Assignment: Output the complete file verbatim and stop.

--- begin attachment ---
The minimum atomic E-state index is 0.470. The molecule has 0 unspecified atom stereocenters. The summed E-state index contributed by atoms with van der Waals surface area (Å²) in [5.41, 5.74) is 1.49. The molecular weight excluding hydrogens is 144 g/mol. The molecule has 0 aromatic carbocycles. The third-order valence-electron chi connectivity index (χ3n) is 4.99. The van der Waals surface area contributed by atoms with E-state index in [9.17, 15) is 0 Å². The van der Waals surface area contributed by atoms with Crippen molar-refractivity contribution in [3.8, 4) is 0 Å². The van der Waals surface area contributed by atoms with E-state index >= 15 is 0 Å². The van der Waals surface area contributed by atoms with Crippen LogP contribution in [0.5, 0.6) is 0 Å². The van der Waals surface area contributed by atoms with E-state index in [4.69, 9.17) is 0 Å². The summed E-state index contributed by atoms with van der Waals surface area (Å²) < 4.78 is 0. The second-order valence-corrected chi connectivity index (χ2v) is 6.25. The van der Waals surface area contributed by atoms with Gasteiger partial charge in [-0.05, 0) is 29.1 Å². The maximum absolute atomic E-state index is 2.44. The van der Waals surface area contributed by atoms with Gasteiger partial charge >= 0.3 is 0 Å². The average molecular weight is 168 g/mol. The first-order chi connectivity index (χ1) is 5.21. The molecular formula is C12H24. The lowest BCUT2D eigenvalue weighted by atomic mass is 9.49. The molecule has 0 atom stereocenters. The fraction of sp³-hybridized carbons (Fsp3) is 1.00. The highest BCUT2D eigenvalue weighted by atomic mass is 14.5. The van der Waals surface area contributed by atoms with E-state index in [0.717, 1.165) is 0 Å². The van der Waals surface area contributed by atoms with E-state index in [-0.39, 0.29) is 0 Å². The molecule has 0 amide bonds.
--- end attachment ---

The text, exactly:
The minimum atomic E-state index is 0.470. The molecule has 0 unspecified atom stereocenters. The summed E-state index contributed by atoms with van der Waals surface area (Å²) in [5.41, 5.74) is 1.49. The molecular weight excluding hydrogens is 144 g/mol. The molecule has 0 aromatic carbocycles. The third-order valence-electron chi connectivity index (χ3n) is 4.99. The van der Waals surface area contributed by atoms with E-state index in [9.17, 15) is 0 Å². The van der Waals surface area contributed by atoms with Crippen molar-refractivity contribution in [3.8, 4) is 0 Å². The van der Waals surface area contributed by atoms with E-state index >= 15 is 0 Å². The van der Waals surface area contributed by atoms with Crippen LogP contribution in [0.5, 0.6) is 0 Å². The van der Waals surface area contributed by atoms with E-state index in [4.69, 9.17) is 0 Å². The summed E-state index contributed by atoms with van der Waals surface area (Å²) < 4.78 is 0. The second-order valence-corrected chi connectivity index (χ2v) is 6.25. The van der Waals surface area contributed by atoms with Gasteiger partial charge in [-0.05, 0) is 29.1 Å². The maximum absolute atomic E-state index is 2.44. The van der Waals surface area contributed by atoms with Gasteiger partial charge >= 0.3 is 0 Å². The average molecular weight is 168 g/mol. The first-order chi connectivity index (χ1) is 5.21. The molecular formula is C12H24. The lowest BCUT2D eigenvalue weighted by atomic mass is 9.49. The molecule has 0 atom stereocenters. The fraction of sp³-hybridized carbons (Fsp3) is 1.00. The highest BCUT2D eigenvalue weighted by atomic mass is 14.5. The van der Waals surface area contributed by atoms with E-state index in [0.717, 1.165) is 0 Å². The van der Waals surface area contributed by atoms with E-state index in [-0.39, 0.29) is 0 Å². The molecule has 0 amide bonds.